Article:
September 2021
Volume 21, Issue 9
Open Access
Vision Sciences Society Annual Meeting Abstract  |   September 2021
Audiovisual Spatial Congruency Modulates Perceptual and Metacognitive Components of Sound-induced Flash Illusion
Author Affiliations & Notes
  • Yi-Chuan Chen
    Department of Medicine, Mackay Medical College
  • Yi-Syuan Peng
    Department of Psychology, National Taiwan University
  • Da Li
    Department of Psychology, National Taiwan University
  • Su-Ling Yeh
  • Footnotes
    Acknowledgements  The current study is supported by Ministry of Science and Technology in Taiwan (MOST 109-2410-H-715-002) to Yi-Chuan Chen.
Journal of Vision September 2021, Vol.21, 2270. doi:https://doi.org/10.1167/jov.21.9.2270
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      Yi-Chuan Chen, Yi-Syuan Peng, Da Li, Su-Ling Yeh; Audiovisual Spatial Congruency Modulates Perceptual and Metacognitive Components of Sound-induced Flash Illusion. Journal of Vision 2021;21(9):2270. doi: https://doi.org/10.1167/jov.21.9.2270.

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      © ARVO (1962-2015); The Authors (2016-present)

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Abstract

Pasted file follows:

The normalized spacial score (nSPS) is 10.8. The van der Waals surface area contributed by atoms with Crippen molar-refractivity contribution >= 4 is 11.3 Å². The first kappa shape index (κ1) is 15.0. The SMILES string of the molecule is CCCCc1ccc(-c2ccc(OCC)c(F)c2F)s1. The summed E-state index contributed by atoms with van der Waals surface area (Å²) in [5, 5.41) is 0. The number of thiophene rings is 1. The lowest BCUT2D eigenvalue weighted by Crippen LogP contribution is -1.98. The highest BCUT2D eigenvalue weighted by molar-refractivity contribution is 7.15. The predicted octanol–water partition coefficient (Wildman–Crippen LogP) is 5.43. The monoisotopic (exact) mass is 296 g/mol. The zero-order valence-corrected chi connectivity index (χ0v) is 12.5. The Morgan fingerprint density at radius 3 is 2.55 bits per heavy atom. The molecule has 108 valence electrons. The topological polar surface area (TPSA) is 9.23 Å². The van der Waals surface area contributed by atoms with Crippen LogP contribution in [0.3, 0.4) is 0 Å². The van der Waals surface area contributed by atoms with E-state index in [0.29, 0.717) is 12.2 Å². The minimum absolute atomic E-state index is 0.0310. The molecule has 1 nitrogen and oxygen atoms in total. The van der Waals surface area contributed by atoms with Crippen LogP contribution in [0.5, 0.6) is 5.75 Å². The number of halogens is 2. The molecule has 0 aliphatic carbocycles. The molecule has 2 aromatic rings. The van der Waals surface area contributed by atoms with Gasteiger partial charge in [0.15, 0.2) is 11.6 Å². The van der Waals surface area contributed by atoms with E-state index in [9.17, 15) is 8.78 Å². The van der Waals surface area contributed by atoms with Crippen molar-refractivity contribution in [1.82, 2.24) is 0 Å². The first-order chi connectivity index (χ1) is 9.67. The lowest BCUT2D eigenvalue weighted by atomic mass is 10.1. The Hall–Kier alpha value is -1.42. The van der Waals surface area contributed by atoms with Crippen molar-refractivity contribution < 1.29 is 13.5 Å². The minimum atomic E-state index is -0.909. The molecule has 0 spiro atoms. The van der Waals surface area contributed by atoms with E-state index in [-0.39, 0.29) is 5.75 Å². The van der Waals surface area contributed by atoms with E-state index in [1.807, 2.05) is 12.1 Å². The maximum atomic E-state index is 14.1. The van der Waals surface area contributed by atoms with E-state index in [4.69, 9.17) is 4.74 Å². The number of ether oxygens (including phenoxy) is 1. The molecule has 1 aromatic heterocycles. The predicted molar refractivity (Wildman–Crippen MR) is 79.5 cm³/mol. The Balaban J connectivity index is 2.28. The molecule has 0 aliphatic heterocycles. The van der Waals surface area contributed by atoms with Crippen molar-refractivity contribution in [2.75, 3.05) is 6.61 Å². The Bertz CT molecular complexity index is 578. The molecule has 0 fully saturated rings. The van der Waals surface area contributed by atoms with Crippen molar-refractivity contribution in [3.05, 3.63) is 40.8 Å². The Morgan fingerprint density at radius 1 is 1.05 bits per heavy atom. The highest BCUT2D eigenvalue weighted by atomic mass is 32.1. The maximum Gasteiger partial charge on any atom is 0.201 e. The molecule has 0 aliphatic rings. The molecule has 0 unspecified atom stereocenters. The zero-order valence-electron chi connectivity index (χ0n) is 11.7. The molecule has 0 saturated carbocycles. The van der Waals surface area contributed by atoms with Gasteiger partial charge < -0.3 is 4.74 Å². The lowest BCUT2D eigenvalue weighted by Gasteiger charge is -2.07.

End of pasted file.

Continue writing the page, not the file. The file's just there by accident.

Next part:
Sound-induced flash illusion constitutes a classical phenomenon of audiovisual integration: The fission illusion occurs when two flashes are reported when one flash is paired with two beeps; in contrast, the fusion illusion occurs when one flash is reported when two flashes are paired with a single beep. Here we investigated the spatial modulations on perceptual and introspective experience of the fission and fusion illusions by utilizing the fact that the magnitude of illusions differs in different eccentricity. The visual flashes were presented on a monitor either in the center at which the participants fixate, or in the periphery (10° to the left or right). The participants had to report the number of flashes and rate the confidence regarding the correctness of their report. When the beeps were presented from loudspeakers that is spatially congruent with the flashes, the fission illusion was larger in the periphery than in the center, whereas the fusion illusion was larger in the center than in the periphery. Interestingly, participants also reported higher confidence when either illusion was larger, suggesting that participants considered their illusory experience as genuine. When the beeps were presented from headphones that are spatially incongruent with the flashes, the fission illusion strength was similar in the center and periphery, whereas the fusion illusion remained larger in the center. However, there was no center-periphery difference in confidence rating for both illusions. Hence, when the flashes and beeps were spatially separated, center-periphery difference of the fission illusion was eliminated, and the magnitude and confidence rating of the fusion illusion can be dissociated. Taken together, spatial coincidence is a critical factor for the fission and fusion illusions as manifested in both perceptual and introspective measures. Furthermore, the fission and fusion illusions were sensitive to audiovisual spatial congruency to different extents, plausibly underpinned by different mechanisms.

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